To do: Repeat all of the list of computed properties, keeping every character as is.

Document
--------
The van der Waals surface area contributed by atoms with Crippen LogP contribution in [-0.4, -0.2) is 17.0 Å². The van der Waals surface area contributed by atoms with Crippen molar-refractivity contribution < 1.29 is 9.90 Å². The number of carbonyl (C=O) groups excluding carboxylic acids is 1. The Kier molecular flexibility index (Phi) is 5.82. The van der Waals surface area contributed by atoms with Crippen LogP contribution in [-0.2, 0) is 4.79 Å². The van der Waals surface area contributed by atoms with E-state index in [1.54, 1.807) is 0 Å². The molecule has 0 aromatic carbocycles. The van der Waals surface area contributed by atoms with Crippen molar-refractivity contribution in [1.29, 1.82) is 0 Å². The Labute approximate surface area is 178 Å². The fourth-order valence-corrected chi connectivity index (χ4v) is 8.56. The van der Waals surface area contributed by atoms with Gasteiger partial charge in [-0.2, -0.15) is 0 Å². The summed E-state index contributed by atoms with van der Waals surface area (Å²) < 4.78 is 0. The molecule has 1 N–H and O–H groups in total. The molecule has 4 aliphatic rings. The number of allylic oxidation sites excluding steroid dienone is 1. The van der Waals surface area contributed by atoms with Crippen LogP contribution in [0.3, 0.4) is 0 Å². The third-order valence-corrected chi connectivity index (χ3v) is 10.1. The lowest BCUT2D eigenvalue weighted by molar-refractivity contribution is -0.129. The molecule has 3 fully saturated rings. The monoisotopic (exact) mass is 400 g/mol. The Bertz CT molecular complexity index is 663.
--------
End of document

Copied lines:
The van der Waals surface area contributed by atoms with Crippen LogP contribution in [-0.4, -0.2) is 17.0 Å². The van der Waals surface area contributed by atoms with Crippen molar-refractivity contribution < 1.29 is 9.90 Å². The number of carbonyl (C=O) groups excluding carboxylic acids is 1. The Kier molecular flexibility index (Phi) is 5.82. The van der Waals surface area contributed by atoms with Crippen LogP contribution in [-0.2, 0) is 4.79 Å². The van der Waals surface area contributed by atoms with E-state index in [1.54, 1.807) is 0 Å². The molecule has 0 aromatic carbocycles. The van der Waals surface area contributed by atoms with Crippen molar-refractivity contribution in [1.29, 1.82) is 0 Å². The Labute approximate surface area is 178 Å². The fourth-order valence-corrected chi connectivity index (χ4v) is 8.56. The van der Waals surface area contributed by atoms with Gasteiger partial charge in [-0.2, -0.15) is 0 Å². The summed E-state index contributed by atoms with van der Waals surface area (Å²) < 4.78 is 0. The molecule has 1 N–H and O–H groups in total. The molecule has 4 aliphatic rings. The number of allylic oxidation sites excluding steroid dienone is 1. The van der Waals surface area contributed by atoms with Crippen LogP contribution in [0.3, 0.4) is 0 Å². The third-order valence-corrected chi connectivity index (χ3v) is 10.1. The lowest BCUT2D eigenvalue weighted by molar-refractivity contribution is -0.129. The molecule has 3 fully saturated rings. The monoisotopic (exact) mass is 400 g/mol. The Bertz CT molecular complexity index is 663.